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United States Court of Appeals for the District of Columbia Circuit
October 13, 1976, Argued ; April 26, 1977, Decided
[*704] TAMM, Circuit Judge:
This appeal raises various constitutional challenges to the involuntary termination of a federal employee unprotected by our civil-service laws. The district court dismissed the employee's complaint seeking injunctive [*705] and declaratory relief after the submission [**2] of affidavits and a brief hearing. Treating the district court's disposition as an award of summary judgment for the government, we reverse for the reasons discussed below.
From August 13, 1973, until his involuntary termination on July 10, 1975, our appellant, Stanley C. Mazaleski, was a Reserve Commissioned Officer in the United States Public Health Service (Service or PHS). Hired as a scientist, and possessing a Ph.D. degree, appellant was assigned to the position of criteria manager in the Criteria Development Branch of the National Institute of Occupational Safety and Health (NIOSH), 1 where his duties included the performance of certain chemical analyses and the preparation of recommendations for NIOSH safeguards to protect industrial workers exposed to carcinogenic chemicals.
[**3] From the outset appellant had difficulty completing his duties to the satisfaction of his superiors. The reasons offered by the parties to explain this problem differ dramatically. Appellant claims that the malfeasance of NIOSH management, and of his immediate supervisor in particular, prevented him from conscientiously performing his duties. 2 The Service, on the other hand, proffers a portrait of appellant that generally depicts him as uncooperative, dilatory and professionally ineffective. See Appellees' Brief at 2-7.
[**4] The confrontation, which had been brewing for some time, 3 [**5] finally erupted on June 3, 1974 when appellant filed an informal grievance against his supervisor, 4 apparently in response to the latter's threat to have him fired. A few days thereafter, the supervisor wrote a memorandum "for the record" detailing what he considered to be appellant's very poor job performance and occasionally irascible demeanor. At the direction of NIOSH management, he also submitted a special Commissioned Officers' Efficiency and Progress Report on appellant (Progress Report), which appellant considered "extremely derogatory." 5 Appellant's Brief at 3. Appellant claims that he was never even apprised of the contents of his supervisor's memorandum, id., although the PHS maintains that a copy was sent to him. 6 He apparently did see the contents of the special Progress Report, however.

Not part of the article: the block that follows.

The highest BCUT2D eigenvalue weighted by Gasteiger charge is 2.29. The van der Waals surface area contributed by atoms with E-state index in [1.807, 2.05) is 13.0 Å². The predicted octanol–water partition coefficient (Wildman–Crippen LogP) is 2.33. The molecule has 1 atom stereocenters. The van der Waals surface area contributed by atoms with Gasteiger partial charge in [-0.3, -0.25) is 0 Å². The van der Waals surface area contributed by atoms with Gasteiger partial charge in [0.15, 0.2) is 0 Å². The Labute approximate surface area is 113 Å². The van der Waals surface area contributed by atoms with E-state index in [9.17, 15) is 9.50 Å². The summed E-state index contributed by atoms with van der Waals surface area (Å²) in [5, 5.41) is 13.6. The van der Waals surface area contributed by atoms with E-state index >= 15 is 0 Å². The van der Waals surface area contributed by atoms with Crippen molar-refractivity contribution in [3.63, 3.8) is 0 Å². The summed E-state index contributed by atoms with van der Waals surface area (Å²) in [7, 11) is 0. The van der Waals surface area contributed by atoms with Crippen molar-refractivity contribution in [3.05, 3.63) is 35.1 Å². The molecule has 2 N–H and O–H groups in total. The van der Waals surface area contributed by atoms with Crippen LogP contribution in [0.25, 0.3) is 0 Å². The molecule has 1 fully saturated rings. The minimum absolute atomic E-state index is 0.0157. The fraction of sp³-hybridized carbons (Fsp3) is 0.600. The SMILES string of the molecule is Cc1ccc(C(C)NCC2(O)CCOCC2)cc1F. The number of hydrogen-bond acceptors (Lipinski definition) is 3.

[*706] On August 1, 1974, appellee Treusdell, Director of PHS's Commissioned Personnel Operations Division (CPOD), appointed a senior commissioned officer [**6] of the Service to investigate appellant's charges and to make written findings and recommendations. Six weeks later, the investigating officer concluded his inquiry and recommended: (1) that all charges be dismissed as unsupported by the facts; (2) that communications between NIOSH supervisors and employees be improved; (3) that the special Progress Report submitted by the supervisor be withdrawn as "totally inappropriate"; 7 (4) that appellant be transferred to new duties, if possible; and (5) that appellant should not be prejudiced in any way for having filed the grievance. The investigating officer also concluded that appellant's difficulties within NIOSH did not justify his dismissal at that time. Appellees' App. at 16-19.
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562 F.2d 701 *; 1977 U.S. App. LEXIS 13675 **; 183 U.S. App. D.C. 182
Stanley C. MAZALESKI, Appellant, v. Dale H. TREUSDELL, Individually and in his capacity as Director, Commissioned Personnel Operations Division, Public Health Service Department of Health, Education and Welfare, et al.
Subsequent History: [**1] Rehearing Denied June 27, 1977.
Prior History: Appeal from the United States District Court for the District of Columbia Circuit (D.C. Civil 75-0917).
termination, Personnel, Commissioned, reasons, regulations, recommendations, charges, summary judgment, notice, sub-standard, district court, evidentiary hearing, notified, property interest, deprived, circumstances, Involuntary, proceedings, Progress, contest, rights, reputation, infringe, marginal, involuntary termination, officer's performance, specific ground, own regulation, unsatisfactory, protections
Constitutional Law, Fundamental Rights, Procedural Due Process, General Overview, Governments, Federal Government, Employees & Officials, Labor & Employment Law, Employee Privacy, Constitutional Protections, Disclosure of Employee Information, Public Employees, Administrative Law, Prohibition of Disclosure, Specific Exemptions Allowing Disclosure, Routine Use, Civil Procedure, Summary Judgment, Entitlement as Matter of Law, Appropriateness, Genuine Disputes, Materiality of Facts, Judicial Review, Standards of Review, Labor Arbitration, Agency Adjudication, Review of Initial Decisions